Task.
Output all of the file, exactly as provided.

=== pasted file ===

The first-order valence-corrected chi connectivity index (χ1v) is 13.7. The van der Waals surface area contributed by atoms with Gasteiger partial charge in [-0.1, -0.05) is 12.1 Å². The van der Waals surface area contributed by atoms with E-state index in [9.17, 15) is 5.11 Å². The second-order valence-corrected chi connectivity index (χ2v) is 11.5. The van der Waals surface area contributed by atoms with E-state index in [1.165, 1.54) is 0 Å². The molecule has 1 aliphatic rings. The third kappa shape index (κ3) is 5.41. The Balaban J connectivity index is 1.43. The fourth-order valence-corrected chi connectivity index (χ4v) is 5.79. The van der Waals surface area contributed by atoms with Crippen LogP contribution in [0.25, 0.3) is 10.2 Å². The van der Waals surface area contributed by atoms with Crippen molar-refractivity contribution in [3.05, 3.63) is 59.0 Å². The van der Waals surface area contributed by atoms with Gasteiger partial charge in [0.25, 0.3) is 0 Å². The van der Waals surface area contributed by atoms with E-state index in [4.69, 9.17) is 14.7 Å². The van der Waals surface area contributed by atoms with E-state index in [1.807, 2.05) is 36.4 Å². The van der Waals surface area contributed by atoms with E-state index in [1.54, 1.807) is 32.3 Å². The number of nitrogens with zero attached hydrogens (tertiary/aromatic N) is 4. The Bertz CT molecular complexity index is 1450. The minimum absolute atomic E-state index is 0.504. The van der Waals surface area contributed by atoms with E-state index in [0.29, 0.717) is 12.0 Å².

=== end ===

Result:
The first-order valence-corrected chi connectivity index (χ1v) is 13.7. The van der Waals surface area contributed by atoms with Gasteiger partial charge in [-0.1, -0.05) is 12.1 Å². The van der Waals surface area contributed by atoms with E-state index in [9.17, 15) is 5.11 Å². The second-order valence-corrected chi connectivity index (χ2v) is 11.5. The van der Waals surface area contributed by atoms with E-state index in [1.165, 1.54) is 0 Å². The molecule has 1 aliphatic rings. The third kappa shape index (κ3) is 5.41. The Balaban J connectivity index is 1.43. The fourth-order valence-corrected chi connectivity index (χ4v) is 5.79. The van der Waals surface area contributed by atoms with Crippen LogP contribution in [0.25, 0.3) is 10.2 Å². The van der Waals surface area contributed by atoms with Crippen molar-refractivity contribution in [3.05, 3.63) is 59.0 Å². The van der Waals surface area contributed by atoms with Gasteiger partial charge in [0.25, 0.3) is 0 Å². The van der Waals surface area contributed by atoms with E-state index in [4.69, 9.17) is 14.7 Å². The van der Waals surface area contributed by atoms with E-state index in [1.807, 2.05) is 36.4 Å². The van der Waals surface area contributed by atoms with E-state index in [1.54, 1.807) is 32.3 Å². The number of nitrogens with zero attached hydrogens (tertiary/aromatic N) is 4. The Bertz CT molecular complexity index is 1450. The minimum absolute atomic E-state index is 0.504. The van der Waals surface area contributed by atoms with E-state index in [0.29, 0.717) is 12.0 Å².